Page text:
(RxWiki News) Being bullied at school, which is supposed to be a safe place, can spark the need to cope. Some teens are turning to alcohol after bullying incidents. Researchers say this is not a good mix.
A recent study looked at teens for alcohol abuse rates in relation to bullying in 7th through 12th graders.
The study found that alcohol abuse was 1.5 times more common among bullied students, regardless of gender, grade level or race.
"Talk to your kids about alcohol abuse."
Keith King, PhD, professor of health promotion, and Rebecca Vidourek, PhD, assistant professor of health promotion, at the University of Cincinnati, presented their research at the Annual Meeting of the American Public Health Association.
For the study, 54,361 students from 7th through 12th grade in Cincinnati area schools were surveyed about bullying and alcohol use.
The 2009-2010 PRIDE survey on drug use was given to these students in their classrooms by the Coalition for a Drug Free Greater Cincinnati.
A total of 38 percent of students surveyed report they had been bullied in a violent way. These students were 1.5 times more likely to abuse alcohol than non-bullied kids.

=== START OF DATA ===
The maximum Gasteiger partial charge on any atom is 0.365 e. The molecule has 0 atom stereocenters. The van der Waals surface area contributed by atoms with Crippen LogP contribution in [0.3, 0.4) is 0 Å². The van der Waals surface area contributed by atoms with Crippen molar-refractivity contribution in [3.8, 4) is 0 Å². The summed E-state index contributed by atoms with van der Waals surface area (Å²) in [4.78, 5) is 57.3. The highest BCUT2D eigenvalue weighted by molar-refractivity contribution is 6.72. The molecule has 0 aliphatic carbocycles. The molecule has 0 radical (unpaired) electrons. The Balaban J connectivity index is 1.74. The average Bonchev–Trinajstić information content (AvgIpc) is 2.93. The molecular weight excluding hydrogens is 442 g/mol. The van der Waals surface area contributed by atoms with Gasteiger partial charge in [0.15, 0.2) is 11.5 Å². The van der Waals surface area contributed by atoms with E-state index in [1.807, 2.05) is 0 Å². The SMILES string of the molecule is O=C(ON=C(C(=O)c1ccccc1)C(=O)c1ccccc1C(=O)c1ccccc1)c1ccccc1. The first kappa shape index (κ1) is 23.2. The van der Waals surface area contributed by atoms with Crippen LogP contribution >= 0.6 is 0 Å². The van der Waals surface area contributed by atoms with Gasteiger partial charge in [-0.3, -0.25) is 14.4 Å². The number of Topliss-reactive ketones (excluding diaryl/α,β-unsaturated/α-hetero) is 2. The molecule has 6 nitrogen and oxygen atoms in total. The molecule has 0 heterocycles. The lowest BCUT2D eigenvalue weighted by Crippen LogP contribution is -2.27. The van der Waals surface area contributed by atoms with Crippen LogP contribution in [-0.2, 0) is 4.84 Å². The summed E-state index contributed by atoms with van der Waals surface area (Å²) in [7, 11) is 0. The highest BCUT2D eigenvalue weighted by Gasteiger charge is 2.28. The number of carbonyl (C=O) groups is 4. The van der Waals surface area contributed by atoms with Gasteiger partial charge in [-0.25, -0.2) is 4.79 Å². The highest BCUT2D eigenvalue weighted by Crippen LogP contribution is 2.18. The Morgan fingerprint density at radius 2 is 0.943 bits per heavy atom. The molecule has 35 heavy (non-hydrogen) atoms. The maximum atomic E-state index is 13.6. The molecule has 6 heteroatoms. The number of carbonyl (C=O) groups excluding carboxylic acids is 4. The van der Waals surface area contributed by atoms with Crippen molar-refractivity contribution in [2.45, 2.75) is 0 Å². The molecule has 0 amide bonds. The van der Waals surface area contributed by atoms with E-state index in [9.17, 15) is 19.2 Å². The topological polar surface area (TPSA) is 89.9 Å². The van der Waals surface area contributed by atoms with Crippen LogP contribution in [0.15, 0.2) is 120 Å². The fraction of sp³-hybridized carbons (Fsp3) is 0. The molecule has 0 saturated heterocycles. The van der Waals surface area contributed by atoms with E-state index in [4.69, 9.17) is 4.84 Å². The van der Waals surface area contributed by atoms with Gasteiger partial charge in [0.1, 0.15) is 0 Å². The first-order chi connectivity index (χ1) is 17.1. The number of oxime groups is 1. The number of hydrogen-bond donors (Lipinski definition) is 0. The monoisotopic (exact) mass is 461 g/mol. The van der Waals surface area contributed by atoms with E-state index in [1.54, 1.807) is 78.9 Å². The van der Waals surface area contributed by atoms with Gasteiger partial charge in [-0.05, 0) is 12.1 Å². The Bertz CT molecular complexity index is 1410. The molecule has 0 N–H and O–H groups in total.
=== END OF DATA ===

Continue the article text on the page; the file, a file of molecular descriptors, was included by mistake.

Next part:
Non-white males in the 7th and 8th grades were the most likely to be bullied.
Bullied youths often reported feeling symptoms of depressions, anxiety, social anxiety, loneliness, lowered grades, feeling unsafe at school, trouble with relationships, and alcohol use and abuse.
Grade level, gender and race factored into how severe and what type of bullying occurred, but did not factor into alcohol abuse by students who had been bullied.
Dr. King said, “The overall effect of victimization and alcohol use did not differ based on sex, age or race. It has an overall impact on their drinking rates and level of intoxication across all categories.”
“Also, bullies and their victims are reporting similar types of activity in relation to their drinking patterns. We believe the alcohol abuse may often be an effort to escape problems and to self-medicate.”
Authors hoped the findings from this study would help health professionals to develop prevention methods for violent-related behaviors and alcohol use and abuse for students.
Studies in the future will need to identify specific activities that can be designed for the family, school and community to use to help protect students from bullying and prevent alcohol use and abuse.
Drs. King and Vidourek found that students involved in school activities, community organizations or sports programs were less likely to bully others or be bullied by others.
This research was presented at the 140th Annual Meeting of the American Public Health Association in San Francisco, CA, on October 29, 2012. All research is considered preliminary until it has been published in a peer-reviewed journal.
No funding information was provided and no conflicts of interest were reported.